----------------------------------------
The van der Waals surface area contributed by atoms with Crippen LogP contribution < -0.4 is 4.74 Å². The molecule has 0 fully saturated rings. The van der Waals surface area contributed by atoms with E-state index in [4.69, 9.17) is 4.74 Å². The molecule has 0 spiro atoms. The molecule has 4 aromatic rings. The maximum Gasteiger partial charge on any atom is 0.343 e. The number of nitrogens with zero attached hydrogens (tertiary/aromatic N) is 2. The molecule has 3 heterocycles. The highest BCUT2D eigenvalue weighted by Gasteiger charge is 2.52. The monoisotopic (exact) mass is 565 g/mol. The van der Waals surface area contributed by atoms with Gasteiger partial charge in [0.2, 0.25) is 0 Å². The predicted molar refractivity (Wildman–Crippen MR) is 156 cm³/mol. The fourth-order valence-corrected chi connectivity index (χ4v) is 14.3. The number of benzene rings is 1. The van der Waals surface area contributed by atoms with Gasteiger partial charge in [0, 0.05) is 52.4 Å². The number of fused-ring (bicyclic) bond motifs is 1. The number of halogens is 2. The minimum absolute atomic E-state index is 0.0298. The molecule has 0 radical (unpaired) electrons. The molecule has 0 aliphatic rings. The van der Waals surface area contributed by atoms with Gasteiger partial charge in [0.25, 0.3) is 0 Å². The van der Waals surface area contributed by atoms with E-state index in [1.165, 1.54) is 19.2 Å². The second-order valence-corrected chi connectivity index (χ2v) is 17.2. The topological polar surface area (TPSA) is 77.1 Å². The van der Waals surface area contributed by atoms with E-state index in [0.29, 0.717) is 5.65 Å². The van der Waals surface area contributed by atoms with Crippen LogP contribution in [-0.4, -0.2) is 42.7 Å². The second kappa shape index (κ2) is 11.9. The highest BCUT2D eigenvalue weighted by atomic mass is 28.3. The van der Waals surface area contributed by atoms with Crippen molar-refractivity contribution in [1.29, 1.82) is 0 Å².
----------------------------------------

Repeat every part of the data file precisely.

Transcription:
The van der Waals surface area contributed by atoms with Crippen LogP contribution < -0.4 is 4.74 Å². The molecule has 0 fully saturated rings. The van der Waals surface area contributed by atoms with E-state index in [4.69, 9.17) is 4.74 Å². The molecule has 0 spiro atoms. The molecule has 4 aromatic rings. The maximum Gasteiger partial charge on any atom is 0.343 e. The number of nitrogens with zero attached hydrogens (tertiary/aromatic N) is 2. The molecule has 3 heterocycles. The highest BCUT2D eigenvalue weighted by Gasteiger charge is 2.52. The monoisotopic (exact) mass is 565 g/mol. The van der Waals surface area contributed by atoms with Gasteiger partial charge in [0.2, 0.25) is 0 Å². The predicted molar refractivity (Wildman–Crippen MR) is 156 cm³/mol. The fourth-order valence-corrected chi connectivity index (χ4v) is 14.3. The number of benzene rings is 1. The van der Waals surface area contributed by atoms with Gasteiger partial charge in [0, 0.05) is 52.4 Å². The number of fused-ring (bicyclic) bond motifs is 1. The number of halogens is 2. The minimum absolute atomic E-state index is 0.0298. The molecule has 0 radical (unpaired) electrons. The molecule has 0 aliphatic rings. The van der Waals surface area contributed by atoms with Gasteiger partial charge in [0.25, 0.3) is 0 Å². The van der Waals surface area contributed by atoms with E-state index in [1.165, 1.54) is 19.2 Å². The second-order valence-corrected chi connectivity index (χ2v) is 17.2. The topological polar surface area (TPSA) is 77.1 Å². The van der Waals surface area contributed by atoms with E-state index in [0.29, 0.717) is 5.65 Å². The van der Waals surface area contributed by atoms with Crippen LogP contribution in [-0.4, -0.2) is 42.7 Å². The second kappa shape index (κ2) is 11.9. The highest BCUT2D eigenvalue weighted by atomic mass is 28.3. The van der Waals surface area contributed by atoms with Crippen molar-refractivity contribution in [1.29, 1.82) is 0 Å².